Bolivia, Various Activity. In June, a U.S. climber died of a heart attack on the normal route on Huayna Potosi. In August, a guided French climber died on Sajama from pulmonary edema at Camp I after descending from high camp. A Japanese woman died of edema while attempting the Payachatas, two 6000-meter-plus peaks on the Bolivia-Chile border. These were the only reported climbing deaths in Bolivia in 1997.
The Austrian guide in charge of the June, 1994, disaster on Illimani, Wilfrid Studer, was back in Bolivia, climbing on Sajama despite the loss of both feet to frostbite in 1994. That year, Studer climbed the normal route on Illimani in a storm with two clients and was forced to make an unplanned bivouac at more than 6000 meters. Continued bad weather prevented descent the next day, so the three snowholed again. During the night, one went mad, attacked his partners, then later walked out of the snowhole saying he was going to a restaurant. He was never seen again. The weather improved on the third day and Studer, together with the surviving client, started descending, but the client dropped dead from exhaustion. Studer continued down the southeast side of the mountain and back to La Paz, a hospital, and Austria, in quick succession.
The year saw the first signs of the development of weekend climbing in Bolivia. The late Stanley Shepard, a U.S. citizen living in La Paz, wrote in the 1981 AAJ, “At the moment, La Paz has one weekend climber: me. I solo a lot.” Little has changed, even though there are no practical reasons why someone living in La Paz at 3660 meters should not make weekend forays to the surrounding mountains. A jeep to the base of Huayna Potosi (6088m) takes one and a half hours from the center of the city; to Illimani (6439m) takes two and half hours and the Condoriri group can be reached in two hours. But the small number of climbers who own jeeps—and the fact that those who do tend to work Saturday mornings—means that virtually no weekend climbing takes place.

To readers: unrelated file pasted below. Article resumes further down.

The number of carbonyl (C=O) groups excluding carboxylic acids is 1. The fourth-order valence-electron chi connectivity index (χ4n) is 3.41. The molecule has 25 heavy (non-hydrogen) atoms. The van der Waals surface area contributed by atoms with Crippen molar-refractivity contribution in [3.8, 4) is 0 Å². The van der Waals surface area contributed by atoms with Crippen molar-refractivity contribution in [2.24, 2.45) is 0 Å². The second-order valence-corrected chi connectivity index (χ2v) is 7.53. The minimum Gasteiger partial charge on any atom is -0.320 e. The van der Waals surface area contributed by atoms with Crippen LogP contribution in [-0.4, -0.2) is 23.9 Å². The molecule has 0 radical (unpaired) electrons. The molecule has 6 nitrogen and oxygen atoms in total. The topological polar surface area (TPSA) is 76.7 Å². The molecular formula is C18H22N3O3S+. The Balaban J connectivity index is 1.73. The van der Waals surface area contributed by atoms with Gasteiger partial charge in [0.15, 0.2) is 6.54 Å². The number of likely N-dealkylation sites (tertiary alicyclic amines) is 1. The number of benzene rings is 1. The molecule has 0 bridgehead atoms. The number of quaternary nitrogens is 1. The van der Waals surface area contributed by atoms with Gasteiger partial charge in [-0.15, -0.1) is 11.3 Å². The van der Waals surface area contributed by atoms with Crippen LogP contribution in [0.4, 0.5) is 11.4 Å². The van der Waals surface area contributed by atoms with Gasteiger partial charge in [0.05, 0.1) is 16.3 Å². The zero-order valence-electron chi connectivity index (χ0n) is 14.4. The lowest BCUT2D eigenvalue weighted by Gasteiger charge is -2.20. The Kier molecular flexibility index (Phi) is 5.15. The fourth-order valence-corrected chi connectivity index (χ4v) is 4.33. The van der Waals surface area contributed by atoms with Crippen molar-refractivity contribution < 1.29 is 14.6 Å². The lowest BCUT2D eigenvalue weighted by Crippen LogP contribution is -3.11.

La Paz resident geologists Brock Bolin (U.S.) and Rod Feldtmann (Australia) climbed Cabeza del Condor (a.k.a. Condoriri, Gran Condoriri, 5648m) over one weekend in August via the route of first ascent (done solo in April, 1941, by Wilfrid Kuehn from Germany). The route (AD+ 55°, 400m) is a classic alpine ridge and is without doubt one of the best routes in Bolivia. The pair returned later the same month to climb the imposing south face (60° D-, 600m) of Ala Izquierda (a.k.a. Ala Norte, Condoriri West Peak, 5532m). Jean Steege (U.S.) and I did the French Route (AD+ 55°, 300m) on Huayna Potosi from the bergschrund in a straight push from the Zongo Pass (4770m). We were up and down in 26 hours (August 23- 24). We encountered deep snow between the Campamento Argentino high camp and the base of the route and spent a rather long time getting back to the normal route to descend. Another feat no non-resident climber should attempt was the climbing of Illimani (6439m) in less than 24 hours by resident engineer Robert Riesinger (Austria) and partner Carlos Cancino (Chile) on September 14. The pair left La Paz at 11 p.m. and drove to the first camp, Puente Roto (4400m), via an unused mining track. They set off at 2 a.m. and reached the Nido de Condores high camp at 5400 meters at 6 a.m., where they stopped for breakfast. They left high camp at 7 a.m., summited at 1:15 p.m., descended, and got back to the jeep at 5:30 p.m., arriving in La Paz at 8:30 p.m.
Also this year, French-born guide Alain Mesili was released from jail.
Yossi Brain, United Kingdom